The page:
Biodiversity, Ecosystem services, Social sustainability and Tipping points in East African rangelands (BEST)
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Biodiversity, Ecosystem services, Social sustainability and Tipping points in East African rangelands (BEST)

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Presented by Said M. Y., Homewood, K., Keane A., and Rowcliffe M. at the ESPA Researchers and Stakeholders Workshop held in Mombasa on June 11th 2013.

Presented by Said M. Y., Homewood, K., Keane A., and Rowcliffe M. at the ESPA Researchers and Stakeholders Workshop held in Mombasa on June 11th 2013.

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Biodiversity, Ecosystem services, Social sustainability and Tipping points in East African rangelands (BEST) Biodiversity, Ecosystem services, Social sustainability and Tipping points in East African rangelands (BEST) Presentation Transcript

  • Biodiversity, Ecosystem services, Social sustainability and Tipping points in East African rangelands (BEST) Said M. Y., Homewood, K., Keane A., Rowcliffe M. ESPA Researchers and Stakeholders Workshop Mombasa, June 11th 2013 Katherine Homewood Anthropology,UCL
  • What is happening in Kenya Rangelands 1. Biodiversity loss – wildlife declined by 50-70% in ASALs in the period 70s-2009 (Norton-Griffiths & Said 2010; Western et al 2009) 2. Livestock populations – vary year to year in response to rainfall, increase 0.6% per annum, high offtake 3. High poverty rates in pastoral communities 4. Emergence of conservancies – more than 40 5. Initiative for communities to benefit from wildlife revenue - Payments for Wildlife Conservation (PWC)
  • Wildlife trends in ASALs Natural Capital (in prep)
  • Wildlife and livestock trends (1990s – 2000s) in relation to biomes Natural Capital (in prep)
  • Wildlife Density in 1990s Poverty Rate in 1999 Can conservancies slow/reverse biodiversity loss and reduce poverty concurrently? Source: WRI, ILRI, CBS, DRSRS (2007)
  • Shifts in Land Management in ASALs Land Tenure Mobility Tourism Benefits Communal Open Latent Privatized Closed Gone Land Lease Photo credit: Philip Osano Payments for Wildlife Conservation (PWC)
  • How can policy/ economic incentives improve management of East African rangelands through pastoralists’ livelihood choices? 1. How do conservancies affect pastoralist household decisions allocating land, labour and capital to competing livelihood options? 2. What are the economic and ecological outcomes of these decisions, and what are the trade-offs? 3. How do conservancy impacts differ between households which participate in the conservancy and those which are excluded? 4. How can policy and economic incentives encourage more economically and ecologically sustainable livelihood choices?
  • Methods • Economic games – Explore how conservancies prompt changes in livelihood decisions – Approach: • Controlled experiments studying behaviour • CPR games based on Maasai Mara grazing resources • Explore situations where individual interests conflict with those of group • Choice experiments – Explore conservancy effects on wellbeing – Approach: • offer choices between pairs of alternative livelihoods futures • Each with contrasting levels of herd size, crop area, wage, land set aside, etc • Estimates threshold values at which decisions change • Stochastic dynamic programming models – Explore single-household decisions over 15-yr timeline – Calculate optimal decision sets for differing wealth/policy scenarios – Major shift as land availability becomes limiting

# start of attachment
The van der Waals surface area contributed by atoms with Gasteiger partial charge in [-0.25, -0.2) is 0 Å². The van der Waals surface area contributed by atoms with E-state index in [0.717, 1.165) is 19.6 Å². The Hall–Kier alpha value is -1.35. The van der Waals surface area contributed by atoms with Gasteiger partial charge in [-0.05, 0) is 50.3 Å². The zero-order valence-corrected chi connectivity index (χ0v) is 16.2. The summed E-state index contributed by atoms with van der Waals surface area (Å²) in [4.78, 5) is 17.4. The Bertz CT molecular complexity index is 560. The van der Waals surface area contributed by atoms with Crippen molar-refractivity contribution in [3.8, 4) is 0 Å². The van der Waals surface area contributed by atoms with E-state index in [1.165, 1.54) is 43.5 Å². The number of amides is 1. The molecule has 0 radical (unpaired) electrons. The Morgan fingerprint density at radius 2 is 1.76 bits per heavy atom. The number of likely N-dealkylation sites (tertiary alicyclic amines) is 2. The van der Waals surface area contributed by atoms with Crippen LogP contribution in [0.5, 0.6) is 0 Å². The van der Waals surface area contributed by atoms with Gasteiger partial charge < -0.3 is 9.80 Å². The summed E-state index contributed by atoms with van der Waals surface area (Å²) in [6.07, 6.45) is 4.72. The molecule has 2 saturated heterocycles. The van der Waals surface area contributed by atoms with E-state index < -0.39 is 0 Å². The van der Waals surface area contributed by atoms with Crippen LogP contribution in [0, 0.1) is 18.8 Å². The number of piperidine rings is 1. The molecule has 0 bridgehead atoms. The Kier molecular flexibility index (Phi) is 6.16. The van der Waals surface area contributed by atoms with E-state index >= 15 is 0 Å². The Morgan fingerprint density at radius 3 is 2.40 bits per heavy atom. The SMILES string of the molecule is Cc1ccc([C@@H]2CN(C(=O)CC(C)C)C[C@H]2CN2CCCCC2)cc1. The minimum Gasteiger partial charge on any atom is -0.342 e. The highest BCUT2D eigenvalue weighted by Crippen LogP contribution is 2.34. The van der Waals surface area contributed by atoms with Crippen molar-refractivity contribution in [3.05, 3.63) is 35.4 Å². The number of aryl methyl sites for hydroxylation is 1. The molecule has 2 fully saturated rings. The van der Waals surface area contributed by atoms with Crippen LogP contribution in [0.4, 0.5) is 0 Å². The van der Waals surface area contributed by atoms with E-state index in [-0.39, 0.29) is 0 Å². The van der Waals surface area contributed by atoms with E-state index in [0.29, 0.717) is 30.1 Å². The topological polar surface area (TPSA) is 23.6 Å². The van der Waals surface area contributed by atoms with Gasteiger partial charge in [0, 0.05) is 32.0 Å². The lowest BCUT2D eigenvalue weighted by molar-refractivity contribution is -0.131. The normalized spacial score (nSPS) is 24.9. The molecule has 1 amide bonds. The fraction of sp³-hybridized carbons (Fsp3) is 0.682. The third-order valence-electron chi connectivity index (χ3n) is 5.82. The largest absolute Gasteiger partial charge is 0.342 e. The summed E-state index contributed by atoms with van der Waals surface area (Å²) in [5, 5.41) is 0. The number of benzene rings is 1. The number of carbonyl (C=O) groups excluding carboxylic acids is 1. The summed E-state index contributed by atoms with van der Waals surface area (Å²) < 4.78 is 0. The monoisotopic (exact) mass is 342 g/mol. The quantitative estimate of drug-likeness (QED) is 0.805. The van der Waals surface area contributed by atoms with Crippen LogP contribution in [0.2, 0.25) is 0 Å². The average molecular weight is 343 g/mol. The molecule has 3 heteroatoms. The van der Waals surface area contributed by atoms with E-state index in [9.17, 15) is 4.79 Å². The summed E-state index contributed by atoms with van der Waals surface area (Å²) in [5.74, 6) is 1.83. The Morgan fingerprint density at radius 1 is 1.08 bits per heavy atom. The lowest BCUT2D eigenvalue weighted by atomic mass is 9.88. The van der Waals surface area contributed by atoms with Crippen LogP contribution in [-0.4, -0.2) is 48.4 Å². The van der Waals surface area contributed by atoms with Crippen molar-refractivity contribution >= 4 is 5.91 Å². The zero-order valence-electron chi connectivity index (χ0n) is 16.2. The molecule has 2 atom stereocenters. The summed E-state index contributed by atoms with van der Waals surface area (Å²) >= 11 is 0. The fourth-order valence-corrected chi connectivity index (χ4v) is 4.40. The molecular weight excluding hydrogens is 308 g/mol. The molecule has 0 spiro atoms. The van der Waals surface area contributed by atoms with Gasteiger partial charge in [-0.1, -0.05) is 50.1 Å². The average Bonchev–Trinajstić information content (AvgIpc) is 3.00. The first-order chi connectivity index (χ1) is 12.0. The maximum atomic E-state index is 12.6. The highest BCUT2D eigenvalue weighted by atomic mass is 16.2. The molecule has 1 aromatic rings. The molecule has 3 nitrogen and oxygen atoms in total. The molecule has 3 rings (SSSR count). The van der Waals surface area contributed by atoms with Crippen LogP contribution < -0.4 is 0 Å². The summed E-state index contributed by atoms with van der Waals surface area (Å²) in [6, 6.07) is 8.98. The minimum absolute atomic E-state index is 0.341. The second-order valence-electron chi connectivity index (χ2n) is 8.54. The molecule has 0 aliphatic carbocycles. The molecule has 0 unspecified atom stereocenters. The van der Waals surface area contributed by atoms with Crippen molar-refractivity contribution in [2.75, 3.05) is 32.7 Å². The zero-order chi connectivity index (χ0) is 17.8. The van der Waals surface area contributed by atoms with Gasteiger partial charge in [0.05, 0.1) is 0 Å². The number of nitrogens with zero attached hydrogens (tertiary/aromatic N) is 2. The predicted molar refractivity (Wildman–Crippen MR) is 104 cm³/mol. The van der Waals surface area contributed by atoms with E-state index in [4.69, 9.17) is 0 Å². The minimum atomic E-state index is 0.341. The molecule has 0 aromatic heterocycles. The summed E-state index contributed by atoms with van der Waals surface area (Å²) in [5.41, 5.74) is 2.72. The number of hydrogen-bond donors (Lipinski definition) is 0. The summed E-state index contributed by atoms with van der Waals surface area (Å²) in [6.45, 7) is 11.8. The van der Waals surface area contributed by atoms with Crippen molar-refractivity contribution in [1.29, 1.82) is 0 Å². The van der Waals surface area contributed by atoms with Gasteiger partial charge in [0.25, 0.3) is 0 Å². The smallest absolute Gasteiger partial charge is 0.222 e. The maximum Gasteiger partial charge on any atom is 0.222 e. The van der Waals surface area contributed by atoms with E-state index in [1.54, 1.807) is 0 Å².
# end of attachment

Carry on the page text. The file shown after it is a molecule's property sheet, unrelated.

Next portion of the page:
• Economic games Elders allocating wealth counters among cattle (green), cash (blue), conservancy (red) and crops (yellow)options for single-year rounds with different land use
  • Choice experiments: showing two of 16 pairs of choices Choice 1 Option 1 2. Number of shoats 3. Private grazing land and monthly conservancy payments 4. Grazing permitted in conservancy during drought 5. Monthly wage 6. Area of land cultivated Option 2 100 40 0 0 No private grazing land, 30,000KSh conservancy payments 50ha private grazing land, 15,000KSh conservancy payments No No 4,300Ksh 4,300Ksh 0 2ha Option 1 1. Number of cattle Option 2 0 100 0 0 No private grazing land, 30,000KSh conservancy payments No private grazing land, 30,000KSh conservancy payments Yes No 7,700KSh 4,300Ksh 0 0 Choice 2 1. Number of cattle 2. Number of shoats 3. Private grazing land and monthly conservancy payments 4. Grazing permitted in conservancy during drought 5. Monthly wage 6. Area of land cultivated
  • Key findings: • Change in • land availability • Payments (PES) • Leads to changes in • People’s evaluation of alternative options • People’s land use/livelihood decisions • Outcomes very context-dependent In more detail….
  • How do conservancies affect pastoralist household decisions allocating land, labour and capital to competing livelihood options? Optimal strategies depend on household wealth and land tenure context Policy scenarios tested: 1. Communal tenure: As wealth increases, households shift – – – 2. Private land, no conservancy: as above, but – – 3. from small stock + crops + wage labour Through increasing additional investment in cattle To 10 cattle + multiple income-generating investments Cultivation used by all Balance shifts from cattle to cash investment Private land, conservancy members: limited land availability  major change – – Shift to cattle at lower wealth threshold Stable optimal strategy: • smallstock + few cattle + cash investment in other activities. • Multiple possible choices re cultivation
  • Land tenure and policy changes in the Mara • In 1911, the Maasai lost about 60% of their best land and pastures • They were moved from northern reserves to southern reserves • Land tenure is changing from Group ranches to private ownership • Subdivision as been followed by land intensification • Since 2006 land around the Mara have consolidated to form the conservancies
  • Land consolidation
  • 1. What are the economic outcomes? - Depends on externally driven payment (PES) thresholds - People diversify PROVIDED can access DS grazing 2. What are the economic trade-offs?: - choice experiments allow estimation of threshold/tradeoff values - PES benefits vs decline in primary (livestock-based) income - Distributional effects – within and between households • • PES benefits to Landowner household, and (usually) male household head Costs borne by non landowner households and by non–head (often female) household members